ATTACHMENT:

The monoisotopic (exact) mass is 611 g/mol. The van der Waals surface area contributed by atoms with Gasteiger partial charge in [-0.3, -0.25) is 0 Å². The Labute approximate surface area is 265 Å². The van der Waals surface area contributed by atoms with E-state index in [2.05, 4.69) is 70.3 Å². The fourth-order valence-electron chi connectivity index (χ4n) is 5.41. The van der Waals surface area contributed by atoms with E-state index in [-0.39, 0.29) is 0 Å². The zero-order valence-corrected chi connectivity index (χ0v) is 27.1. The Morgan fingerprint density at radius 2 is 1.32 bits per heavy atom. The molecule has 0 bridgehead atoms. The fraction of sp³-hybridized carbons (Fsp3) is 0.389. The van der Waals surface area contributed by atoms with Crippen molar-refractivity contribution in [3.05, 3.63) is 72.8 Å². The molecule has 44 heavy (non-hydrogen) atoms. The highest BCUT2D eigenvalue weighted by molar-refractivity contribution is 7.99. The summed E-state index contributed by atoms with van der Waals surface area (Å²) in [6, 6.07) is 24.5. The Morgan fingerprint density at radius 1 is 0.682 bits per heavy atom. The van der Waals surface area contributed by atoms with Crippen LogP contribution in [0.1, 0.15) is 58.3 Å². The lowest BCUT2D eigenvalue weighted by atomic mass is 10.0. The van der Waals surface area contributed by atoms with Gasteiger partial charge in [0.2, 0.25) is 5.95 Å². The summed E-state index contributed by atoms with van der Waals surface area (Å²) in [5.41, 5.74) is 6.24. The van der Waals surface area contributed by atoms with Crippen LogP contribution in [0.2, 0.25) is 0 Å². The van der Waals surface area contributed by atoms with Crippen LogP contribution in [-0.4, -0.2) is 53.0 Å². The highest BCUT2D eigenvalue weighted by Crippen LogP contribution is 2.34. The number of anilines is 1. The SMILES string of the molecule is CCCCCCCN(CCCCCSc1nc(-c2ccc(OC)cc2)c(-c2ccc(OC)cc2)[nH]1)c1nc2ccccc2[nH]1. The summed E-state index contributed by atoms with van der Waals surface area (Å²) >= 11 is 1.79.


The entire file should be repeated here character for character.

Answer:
The monoisotopic (exact) mass is 611 g/mol. The van der Waals surface area contributed by atoms with Gasteiger partial charge in [-0.3, -0.25) is 0 Å². The Labute approximate surface area is 265 Å². The van der Waals surface area contributed by atoms with E-state index in [2.05, 4.69) is 70.3 Å². The fourth-order valence-electron chi connectivity index (χ4n) is 5.41. The van der Waals surface area contributed by atoms with E-state index in [-0.39, 0.29) is 0 Å². The zero-order valence-corrected chi connectivity index (χ0v) is 27.1. The Morgan fingerprint density at radius 2 is 1.32 bits per heavy atom. The molecule has 0 bridgehead atoms. The fraction of sp³-hybridized carbons (Fsp3) is 0.389. The van der Waals surface area contributed by atoms with Crippen molar-refractivity contribution in [3.05, 3.63) is 72.8 Å². The molecule has 44 heavy (non-hydrogen) atoms. The highest BCUT2D eigenvalue weighted by molar-refractivity contribution is 7.99. The summed E-state index contributed by atoms with van der Waals surface area (Å²) in [6, 6.07) is 24.5. The Morgan fingerprint density at radius 1 is 0.682 bits per heavy atom. The van der Waals surface area contributed by atoms with Crippen LogP contribution in [0.1, 0.15) is 58.3 Å². The lowest BCUT2D eigenvalue weighted by atomic mass is 10.0. The van der Waals surface area contributed by atoms with Gasteiger partial charge in [0.2, 0.25) is 5.95 Å². The summed E-state index contributed by atoms with van der Waals surface area (Å²) in [5.41, 5.74) is 6.24. The van der Waals surface area contributed by atoms with Crippen LogP contribution in [0.2, 0.25) is 0 Å². The van der Waals surface area contributed by atoms with Crippen LogP contribution in [-0.4, -0.2) is 53.0 Å². The highest BCUT2D eigenvalue weighted by Crippen LogP contribution is 2.34. The number of anilines is 1. The SMILES string of the molecule is CCCCCCCN(CCCCCSc1nc(-c2ccc(OC)cc2)c(-c2ccc(OC)cc2)[nH]1)c1nc2ccccc2[nH]1. The summed E-state index contributed by atoms with van der Waals surface area (Å²) >= 11 is 1.79.